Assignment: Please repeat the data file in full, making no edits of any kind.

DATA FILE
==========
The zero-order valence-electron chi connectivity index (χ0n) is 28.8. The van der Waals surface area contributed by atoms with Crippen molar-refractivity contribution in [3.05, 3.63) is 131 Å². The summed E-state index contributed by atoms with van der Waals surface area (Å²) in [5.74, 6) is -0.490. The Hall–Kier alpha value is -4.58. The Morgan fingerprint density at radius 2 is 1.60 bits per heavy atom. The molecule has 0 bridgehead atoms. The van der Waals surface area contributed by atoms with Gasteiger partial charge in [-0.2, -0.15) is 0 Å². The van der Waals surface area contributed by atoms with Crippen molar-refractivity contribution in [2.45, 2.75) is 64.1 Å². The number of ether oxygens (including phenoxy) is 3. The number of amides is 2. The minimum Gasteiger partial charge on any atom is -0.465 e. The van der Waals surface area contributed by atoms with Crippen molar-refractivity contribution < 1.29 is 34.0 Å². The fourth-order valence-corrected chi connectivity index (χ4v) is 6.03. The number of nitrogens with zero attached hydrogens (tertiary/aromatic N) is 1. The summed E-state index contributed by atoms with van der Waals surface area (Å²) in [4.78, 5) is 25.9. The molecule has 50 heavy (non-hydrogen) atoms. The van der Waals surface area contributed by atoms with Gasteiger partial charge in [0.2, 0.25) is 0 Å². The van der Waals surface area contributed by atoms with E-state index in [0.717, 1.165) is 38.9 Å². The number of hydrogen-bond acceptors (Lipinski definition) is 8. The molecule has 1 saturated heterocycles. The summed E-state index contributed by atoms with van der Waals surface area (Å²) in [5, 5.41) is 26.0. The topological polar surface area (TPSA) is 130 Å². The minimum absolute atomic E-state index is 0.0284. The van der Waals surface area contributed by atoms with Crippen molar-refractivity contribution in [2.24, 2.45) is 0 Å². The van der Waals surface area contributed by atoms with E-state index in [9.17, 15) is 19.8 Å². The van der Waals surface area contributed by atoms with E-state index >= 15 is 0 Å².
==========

The zero-order valence-electron chi connectivity index (χ0n) is 28.8. The van der Waals surface area contributed by atoms with Crippen molar-refractivity contribution in [3.05, 3.63) is 131 Å². The summed E-state index contributed by atoms with van der Waals surface area (Å²) in [5.74, 6) is -0.490. The Hall–Kier alpha value is -4.58. The Morgan fingerprint density at radius 2 is 1.60 bits per heavy atom. The molecule has 0 bridgehead atoms. The van der Waals surface area contributed by atoms with Gasteiger partial charge in [-0.2, -0.15) is 0 Å². The van der Waals surface area contributed by atoms with Crippen molar-refractivity contribution in [2.45, 2.75) is 64.1 Å². The number of ether oxygens (including phenoxy) is 3. The number of amides is 2. The minimum Gasteiger partial charge on any atom is -0.465 e. The van der Waals surface area contributed by atoms with Crippen molar-refractivity contribution < 1.29 is 34.0 Å². The fourth-order valence-corrected chi connectivity index (χ4v) is 6.03. The number of nitrogens with zero attached hydrogens (tertiary/aromatic N) is 1. The summed E-state index contributed by atoms with van der Waals surface area (Å²) in [4.78, 5) is 25.9. The molecule has 50 heavy (non-hydrogen) atoms. The van der Waals surface area contributed by atoms with Gasteiger partial charge in [0.2, 0.25) is 0 Å². The van der Waals surface area contributed by atoms with E-state index in [0.717, 1.165) is 38.9 Å². The number of hydrogen-bond acceptors (Lipinski definition) is 8. The molecule has 1 saturated heterocycles. The summed E-state index contributed by atoms with van der Waals surface area (Å²) in [5, 5.41) is 26.0. The topological polar surface area (TPSA) is 130 Å². The minimum absolute atomic E-state index is 0.0284. The van der Waals surface area contributed by atoms with Crippen molar-refractivity contribution in [2.24, 2.45) is 0 Å². The van der Waals surface area contributed by atoms with E-state index in [9.17, 15) is 19.8 Å². The van der Waals surface area contributed by atoms with E-state index >= 15 is 0 Å².